P0327 Genomic analysis and fine-mapping of two homoeologous wheat genes conferring susceptibility to Stagonospora nodorum blotch

Zengcui Zhang , North Dakota State University, Fargo, ND
Gongjun Shi , North Dakota State University, Fargo, ND
Timothy Friesen , USDA-ARS, Fargo, ND
Steven S. Xu , USDA-ARS, Fargo, ND
Mingcheng Luo , University of California, Davis, CA
Jan Dvorak , University of California, Davis, CA
Jack Rasmussen , North Dakota State University, Fargo, ND
Justin Faris , USDA-ARS, Fargo, ND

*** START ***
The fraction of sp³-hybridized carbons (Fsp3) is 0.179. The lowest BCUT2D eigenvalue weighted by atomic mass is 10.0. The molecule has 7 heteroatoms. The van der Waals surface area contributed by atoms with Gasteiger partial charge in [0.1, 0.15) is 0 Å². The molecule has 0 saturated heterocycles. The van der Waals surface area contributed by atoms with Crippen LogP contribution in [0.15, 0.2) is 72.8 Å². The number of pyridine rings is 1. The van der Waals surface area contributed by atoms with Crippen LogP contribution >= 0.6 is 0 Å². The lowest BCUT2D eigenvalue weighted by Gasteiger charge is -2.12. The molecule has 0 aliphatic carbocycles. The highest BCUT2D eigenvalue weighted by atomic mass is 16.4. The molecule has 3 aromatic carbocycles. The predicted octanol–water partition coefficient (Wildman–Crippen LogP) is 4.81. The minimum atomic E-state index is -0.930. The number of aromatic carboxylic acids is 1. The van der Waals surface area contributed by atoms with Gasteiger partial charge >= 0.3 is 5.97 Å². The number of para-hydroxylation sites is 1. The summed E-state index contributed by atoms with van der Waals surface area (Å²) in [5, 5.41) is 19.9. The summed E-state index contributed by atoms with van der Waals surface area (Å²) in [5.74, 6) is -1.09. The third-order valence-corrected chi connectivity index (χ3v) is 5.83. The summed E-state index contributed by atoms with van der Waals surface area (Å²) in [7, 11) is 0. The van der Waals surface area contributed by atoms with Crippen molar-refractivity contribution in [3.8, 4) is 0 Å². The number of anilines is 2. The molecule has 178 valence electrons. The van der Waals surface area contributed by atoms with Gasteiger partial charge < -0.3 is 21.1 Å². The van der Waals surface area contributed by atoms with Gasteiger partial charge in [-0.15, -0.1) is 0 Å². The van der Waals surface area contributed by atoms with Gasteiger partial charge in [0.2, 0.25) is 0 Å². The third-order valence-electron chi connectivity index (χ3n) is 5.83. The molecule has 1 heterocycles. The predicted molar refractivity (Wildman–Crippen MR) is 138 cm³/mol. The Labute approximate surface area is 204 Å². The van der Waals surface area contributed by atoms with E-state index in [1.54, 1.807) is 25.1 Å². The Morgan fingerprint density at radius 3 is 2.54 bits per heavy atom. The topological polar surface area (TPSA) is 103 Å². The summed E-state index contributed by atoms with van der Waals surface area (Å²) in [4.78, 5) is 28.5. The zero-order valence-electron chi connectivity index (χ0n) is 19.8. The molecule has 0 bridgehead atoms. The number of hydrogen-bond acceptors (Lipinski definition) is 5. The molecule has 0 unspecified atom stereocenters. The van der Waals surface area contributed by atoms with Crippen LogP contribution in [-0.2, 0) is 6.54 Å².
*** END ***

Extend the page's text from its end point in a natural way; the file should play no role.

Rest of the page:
The necrotrophic fungal pathogen Stagonospora nodorum produces multiple necrotrophic effectors (NEs), also known as host-selective toxins, which interact with corresponding wheat genes in an inverse gene-for-gene manner to cause the disease Stagonospora nodorum blotch (SNB). In previous research, we showed that the homoeologous wheat genes Snn3-B1 and Snn3-D1, located on wheat chromosome arms 5BS and 5DS, respectively, both recognize the NE SnTox3 to confer effector-triggered susceptibility. Here, we describe genome analysis and mapping results from ongoing efforts to clone the two Snn3 genes. Saturation mapping of the genes in relatively small F2 populations using SSRs and EST-derived markers followed by comparative analysis with the rice and Brachypodium genomes revealed that both the Snn3-B1 and Snn3-D1 regions were highly conserved with regions of rice chromosome 12 and Brachypodium chromosome 4.  This colinearity allowed us to develop numerous additional markers to further saturate the Snn3-B1 and -D1 regions. Subsequent fine-mapping of both genes in large F2 populations resolved some co-segregating markers and delineated the genes to small intervals. BAC contigs identified with flanking markers were anchored to the Snn3-D1 genetic map. The ratio of physical to genetic distance in the Snn3-D1 region was estimated to be 500-800 kb/cM. Because these two NE sensitivity genes are homoeologous, we can work towards cloning them in parallel, and once cloned, we can study their evolutionary history and investigate their functional roles in mediating recognition of SnTox3.